Assessment of Resources

(Lesson 1. Planning a Grazing System continued)


Start by making a list of  your resources and their condition.

  • Personnel time available, interests
  • Animals by species, condition and biological stage
  • Feed and forage
  • Land resources: owned and rented
  • Wildlife


Get an aerial picture of your farm, or a map of your land from the Natural Resources Conservation Service (NRCS), and draw the items such as buildings, shelters, fences, lanes, water points, wooded areas, etc. You can get soil maps at the same time, as they will also provide useful information to make informed decisions on pasture management. Number each field and write notes of changes needed (See Figure 1).

Figure 1. Map of farm with notes of fields, buildings, facilities and natural resources.

aerial view sketch

The local Farm Service Agency Office can provide actual field measurements using aerial photographs and their planimeter (electronic measurement device).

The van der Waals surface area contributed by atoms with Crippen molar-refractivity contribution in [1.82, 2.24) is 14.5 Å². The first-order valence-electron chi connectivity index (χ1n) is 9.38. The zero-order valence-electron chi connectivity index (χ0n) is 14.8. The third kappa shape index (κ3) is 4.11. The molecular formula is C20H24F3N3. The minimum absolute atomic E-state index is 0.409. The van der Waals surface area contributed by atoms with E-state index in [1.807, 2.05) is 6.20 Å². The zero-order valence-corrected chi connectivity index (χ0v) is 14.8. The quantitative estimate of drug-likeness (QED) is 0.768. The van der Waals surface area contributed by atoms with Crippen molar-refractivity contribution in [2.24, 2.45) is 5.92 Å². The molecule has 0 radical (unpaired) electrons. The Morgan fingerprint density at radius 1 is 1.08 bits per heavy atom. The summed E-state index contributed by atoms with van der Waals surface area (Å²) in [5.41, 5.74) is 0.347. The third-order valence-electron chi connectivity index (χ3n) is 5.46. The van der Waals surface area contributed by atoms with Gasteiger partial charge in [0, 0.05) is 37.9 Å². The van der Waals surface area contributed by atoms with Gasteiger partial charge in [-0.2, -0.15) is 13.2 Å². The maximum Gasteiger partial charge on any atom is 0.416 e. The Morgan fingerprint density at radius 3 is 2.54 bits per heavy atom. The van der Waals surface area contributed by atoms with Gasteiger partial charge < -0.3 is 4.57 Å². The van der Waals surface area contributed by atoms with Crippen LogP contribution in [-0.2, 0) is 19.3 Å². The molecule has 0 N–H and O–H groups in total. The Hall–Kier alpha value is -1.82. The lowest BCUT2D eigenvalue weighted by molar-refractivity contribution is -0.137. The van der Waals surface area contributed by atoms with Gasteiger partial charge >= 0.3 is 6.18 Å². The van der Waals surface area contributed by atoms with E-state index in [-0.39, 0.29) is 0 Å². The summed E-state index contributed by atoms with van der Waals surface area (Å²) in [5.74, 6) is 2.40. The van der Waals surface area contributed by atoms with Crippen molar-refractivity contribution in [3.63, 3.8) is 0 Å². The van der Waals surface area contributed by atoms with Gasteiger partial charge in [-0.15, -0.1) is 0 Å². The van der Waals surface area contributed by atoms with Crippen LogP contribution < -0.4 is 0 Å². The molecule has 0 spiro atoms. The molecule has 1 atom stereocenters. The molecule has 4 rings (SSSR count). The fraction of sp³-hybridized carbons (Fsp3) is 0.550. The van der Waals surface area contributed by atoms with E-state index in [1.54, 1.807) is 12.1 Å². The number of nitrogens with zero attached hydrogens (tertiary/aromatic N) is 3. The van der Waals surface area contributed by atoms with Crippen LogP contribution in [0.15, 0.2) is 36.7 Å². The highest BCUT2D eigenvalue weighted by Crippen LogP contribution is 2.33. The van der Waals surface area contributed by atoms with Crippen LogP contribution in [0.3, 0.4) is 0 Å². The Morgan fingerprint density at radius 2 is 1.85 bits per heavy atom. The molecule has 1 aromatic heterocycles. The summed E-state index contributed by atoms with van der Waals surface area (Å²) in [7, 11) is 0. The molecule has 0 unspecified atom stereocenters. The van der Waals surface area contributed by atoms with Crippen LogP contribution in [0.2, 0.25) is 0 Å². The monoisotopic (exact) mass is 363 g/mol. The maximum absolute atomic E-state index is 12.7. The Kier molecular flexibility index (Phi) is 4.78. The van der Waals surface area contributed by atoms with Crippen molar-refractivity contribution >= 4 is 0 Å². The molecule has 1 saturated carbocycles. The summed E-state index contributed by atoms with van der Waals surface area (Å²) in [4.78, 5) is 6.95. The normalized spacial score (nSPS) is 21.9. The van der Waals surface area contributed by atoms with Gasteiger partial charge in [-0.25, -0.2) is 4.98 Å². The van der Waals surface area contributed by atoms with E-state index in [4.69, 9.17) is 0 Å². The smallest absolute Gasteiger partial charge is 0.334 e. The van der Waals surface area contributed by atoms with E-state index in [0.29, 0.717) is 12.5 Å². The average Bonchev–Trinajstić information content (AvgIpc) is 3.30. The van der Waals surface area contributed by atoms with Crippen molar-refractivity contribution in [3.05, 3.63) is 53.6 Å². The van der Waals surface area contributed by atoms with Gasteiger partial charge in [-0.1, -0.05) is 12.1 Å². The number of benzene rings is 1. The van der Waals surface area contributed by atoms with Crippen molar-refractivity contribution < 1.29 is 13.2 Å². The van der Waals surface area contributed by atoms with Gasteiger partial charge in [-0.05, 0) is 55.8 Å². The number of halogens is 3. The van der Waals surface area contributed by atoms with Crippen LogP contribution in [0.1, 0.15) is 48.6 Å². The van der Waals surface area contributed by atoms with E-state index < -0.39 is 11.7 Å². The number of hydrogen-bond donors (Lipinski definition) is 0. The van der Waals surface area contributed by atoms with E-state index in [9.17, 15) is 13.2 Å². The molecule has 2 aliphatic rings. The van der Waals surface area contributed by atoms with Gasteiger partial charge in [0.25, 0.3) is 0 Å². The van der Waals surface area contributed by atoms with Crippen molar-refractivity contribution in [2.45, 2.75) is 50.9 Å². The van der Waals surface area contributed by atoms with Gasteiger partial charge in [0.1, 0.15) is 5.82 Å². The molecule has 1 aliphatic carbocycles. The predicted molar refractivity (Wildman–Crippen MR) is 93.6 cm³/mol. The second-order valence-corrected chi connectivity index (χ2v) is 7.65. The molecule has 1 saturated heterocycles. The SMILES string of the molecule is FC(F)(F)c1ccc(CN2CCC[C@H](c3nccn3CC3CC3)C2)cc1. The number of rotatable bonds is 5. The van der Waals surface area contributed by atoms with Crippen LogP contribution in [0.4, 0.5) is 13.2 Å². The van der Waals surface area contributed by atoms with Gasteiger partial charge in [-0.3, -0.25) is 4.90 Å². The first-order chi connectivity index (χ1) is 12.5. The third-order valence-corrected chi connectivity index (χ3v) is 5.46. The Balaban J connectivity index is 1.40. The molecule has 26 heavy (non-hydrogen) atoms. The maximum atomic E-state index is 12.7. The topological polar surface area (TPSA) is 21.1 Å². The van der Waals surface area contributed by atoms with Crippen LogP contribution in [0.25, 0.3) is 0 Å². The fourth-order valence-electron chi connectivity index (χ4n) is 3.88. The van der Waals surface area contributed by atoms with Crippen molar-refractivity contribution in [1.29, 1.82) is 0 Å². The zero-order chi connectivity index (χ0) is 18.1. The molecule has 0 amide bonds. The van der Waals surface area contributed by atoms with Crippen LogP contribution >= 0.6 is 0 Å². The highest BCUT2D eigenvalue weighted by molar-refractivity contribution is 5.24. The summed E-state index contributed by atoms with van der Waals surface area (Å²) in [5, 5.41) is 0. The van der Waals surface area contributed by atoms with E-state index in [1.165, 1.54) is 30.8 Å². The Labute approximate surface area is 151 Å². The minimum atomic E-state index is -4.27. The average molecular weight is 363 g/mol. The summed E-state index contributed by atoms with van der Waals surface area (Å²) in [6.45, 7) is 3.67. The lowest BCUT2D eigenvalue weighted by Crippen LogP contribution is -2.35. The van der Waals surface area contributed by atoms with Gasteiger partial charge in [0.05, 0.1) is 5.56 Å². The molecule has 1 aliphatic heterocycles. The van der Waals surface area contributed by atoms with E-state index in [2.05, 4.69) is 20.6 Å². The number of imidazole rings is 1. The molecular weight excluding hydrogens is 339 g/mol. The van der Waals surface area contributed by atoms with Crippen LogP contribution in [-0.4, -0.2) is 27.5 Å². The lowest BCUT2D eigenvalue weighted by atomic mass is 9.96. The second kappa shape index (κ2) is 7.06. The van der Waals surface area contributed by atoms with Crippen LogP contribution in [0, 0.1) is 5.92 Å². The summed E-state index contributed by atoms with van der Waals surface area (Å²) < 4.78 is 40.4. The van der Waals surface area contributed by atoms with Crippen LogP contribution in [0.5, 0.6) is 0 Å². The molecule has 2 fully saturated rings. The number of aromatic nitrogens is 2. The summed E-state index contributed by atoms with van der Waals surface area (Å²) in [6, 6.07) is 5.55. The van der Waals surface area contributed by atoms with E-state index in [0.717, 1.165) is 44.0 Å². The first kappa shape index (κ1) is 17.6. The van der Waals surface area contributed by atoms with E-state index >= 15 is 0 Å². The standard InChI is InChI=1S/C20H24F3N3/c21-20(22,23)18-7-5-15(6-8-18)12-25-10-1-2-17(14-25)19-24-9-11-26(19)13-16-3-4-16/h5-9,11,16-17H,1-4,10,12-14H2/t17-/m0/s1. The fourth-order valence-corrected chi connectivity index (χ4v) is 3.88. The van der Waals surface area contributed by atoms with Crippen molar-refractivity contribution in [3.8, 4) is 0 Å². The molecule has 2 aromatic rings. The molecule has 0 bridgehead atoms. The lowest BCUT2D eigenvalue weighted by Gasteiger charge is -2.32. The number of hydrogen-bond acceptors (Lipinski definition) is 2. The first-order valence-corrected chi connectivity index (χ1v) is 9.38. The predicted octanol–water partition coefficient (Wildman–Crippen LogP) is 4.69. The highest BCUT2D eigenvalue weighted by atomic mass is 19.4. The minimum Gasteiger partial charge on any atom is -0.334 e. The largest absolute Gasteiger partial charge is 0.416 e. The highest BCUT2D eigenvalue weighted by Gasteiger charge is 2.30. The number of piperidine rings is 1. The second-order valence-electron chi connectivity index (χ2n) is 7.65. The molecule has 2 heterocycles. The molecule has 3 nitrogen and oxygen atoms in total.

Condition of Pastures and Fields

Once you have drawn the farm map, research the present condition of the farm by getting information and making notes about each pasture or field.  You can use some of the monitoring tools explained later in this lesson.

Measurements to be taken Decision to be made Cost information
Land area How much into pasture or other crops? Renting vs. buying
Length and condition of existing fences Type of fence to use Fence and fencing supplies
Condition of existing watering system Type of tanks and lines or ponds Well, water line, and tank
Pasture composition, condition and productivity Kind of pasture mix to use: cool and warm season grasses, legumes Tillage, seed, and seeding. Herbicides and application
Soil characteristics Kind of  nutrients to use: fertilizer purchase, manure, compost Fertilizer and application
Condition of existing machinery What equipment is really needed? Till, no-till, animal impact Repairs, new equipment, rental

Click on the links below to finish Lesson 1: